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The Emilia Romagna Grand Prix started with water on the track after pre-race rain swept across Imola. But despite a dry racing line appearing not too far into the race and with the majority of cars on slicks, DRS wasn't enabled until lap 34. That's more than half of the race...

The Drag Reduction System allows for much more overtaking, but with this being held back by race control, drivers and pundits were getting confused as to why it wasn't being enabled as Imola started to dry up. 

“I was asking them please activate DRS," Daniel Ricciardo told the press. "I don’t know why they waited so long to activate it because no overtakings were going to happen. Nothing was happening.

“You still need it. I know some people are not that much in favour of DRS these days, but I’m definitely still a DRS kind of person," he confims.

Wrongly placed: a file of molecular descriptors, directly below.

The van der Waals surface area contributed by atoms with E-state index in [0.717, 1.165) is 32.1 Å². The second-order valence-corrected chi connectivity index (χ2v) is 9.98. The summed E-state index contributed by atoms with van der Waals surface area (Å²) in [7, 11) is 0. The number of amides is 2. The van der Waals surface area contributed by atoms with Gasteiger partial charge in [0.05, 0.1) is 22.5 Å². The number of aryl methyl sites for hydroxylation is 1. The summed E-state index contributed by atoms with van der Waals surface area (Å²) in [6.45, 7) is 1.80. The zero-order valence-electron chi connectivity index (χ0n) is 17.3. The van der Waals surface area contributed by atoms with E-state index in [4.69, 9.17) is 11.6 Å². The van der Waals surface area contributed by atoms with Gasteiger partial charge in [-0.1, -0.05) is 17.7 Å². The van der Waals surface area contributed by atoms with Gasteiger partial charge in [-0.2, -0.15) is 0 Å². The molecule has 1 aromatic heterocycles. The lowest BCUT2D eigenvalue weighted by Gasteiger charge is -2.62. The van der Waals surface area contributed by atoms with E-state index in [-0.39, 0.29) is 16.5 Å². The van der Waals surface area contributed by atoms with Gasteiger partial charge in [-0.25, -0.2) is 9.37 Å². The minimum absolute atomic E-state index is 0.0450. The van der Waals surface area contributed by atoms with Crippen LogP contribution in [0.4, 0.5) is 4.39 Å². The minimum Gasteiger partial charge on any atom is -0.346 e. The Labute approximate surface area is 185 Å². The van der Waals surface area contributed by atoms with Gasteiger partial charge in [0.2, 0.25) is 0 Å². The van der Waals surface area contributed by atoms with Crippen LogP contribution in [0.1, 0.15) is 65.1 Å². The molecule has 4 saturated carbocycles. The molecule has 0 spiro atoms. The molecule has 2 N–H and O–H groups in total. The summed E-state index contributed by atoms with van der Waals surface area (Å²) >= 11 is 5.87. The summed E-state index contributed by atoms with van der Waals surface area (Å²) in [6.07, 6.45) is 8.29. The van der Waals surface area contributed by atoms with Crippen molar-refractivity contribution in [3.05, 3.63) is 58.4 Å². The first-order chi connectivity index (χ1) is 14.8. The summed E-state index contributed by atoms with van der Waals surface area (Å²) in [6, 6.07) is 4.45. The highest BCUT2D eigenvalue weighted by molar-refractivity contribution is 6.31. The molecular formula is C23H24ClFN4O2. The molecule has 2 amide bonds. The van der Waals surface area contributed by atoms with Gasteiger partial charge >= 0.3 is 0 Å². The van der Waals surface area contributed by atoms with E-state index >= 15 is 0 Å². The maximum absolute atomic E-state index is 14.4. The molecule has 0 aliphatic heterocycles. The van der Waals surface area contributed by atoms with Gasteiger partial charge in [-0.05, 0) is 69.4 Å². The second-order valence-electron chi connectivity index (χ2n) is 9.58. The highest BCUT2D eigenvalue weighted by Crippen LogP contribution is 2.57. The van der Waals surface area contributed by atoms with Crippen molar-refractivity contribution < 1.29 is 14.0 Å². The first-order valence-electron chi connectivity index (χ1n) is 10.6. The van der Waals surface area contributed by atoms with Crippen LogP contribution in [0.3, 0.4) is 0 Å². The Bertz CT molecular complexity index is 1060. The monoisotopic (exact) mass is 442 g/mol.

Williams driver Alex Albon agreed with the sentiment, telling the press that he “was a bit frustrated that it took so long to come in. But obviously, once it did come in, I was wishing it didn’t come in”.

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- Mercedes AMG F1 Media

- Mercedes AMG F1 Media

On the other hand, after the incident involving George Russell and Valtteri Bottas at Imola last year, Aston Martin's Sebastian Vettel was happy to lower the risk as they raced in the tricky conditions:

“In these conditions, you have no idea on TV how tricky it is down there and how tight it gets,” he said. 

“I think it was the right decision to wait – obviously, it depends where you are, but it’s so difficult to see the differences between a real dry track and a little bit damp down there, with the shade from the trees and stuff, so I think it was the right call.”

Many fans complain about the need for DRS, but as we saw during the first half of this race, it is very much still a necessity. And yes, while it would be brilliant to not need it at all, we're a long way off until such a day comes. Sadly.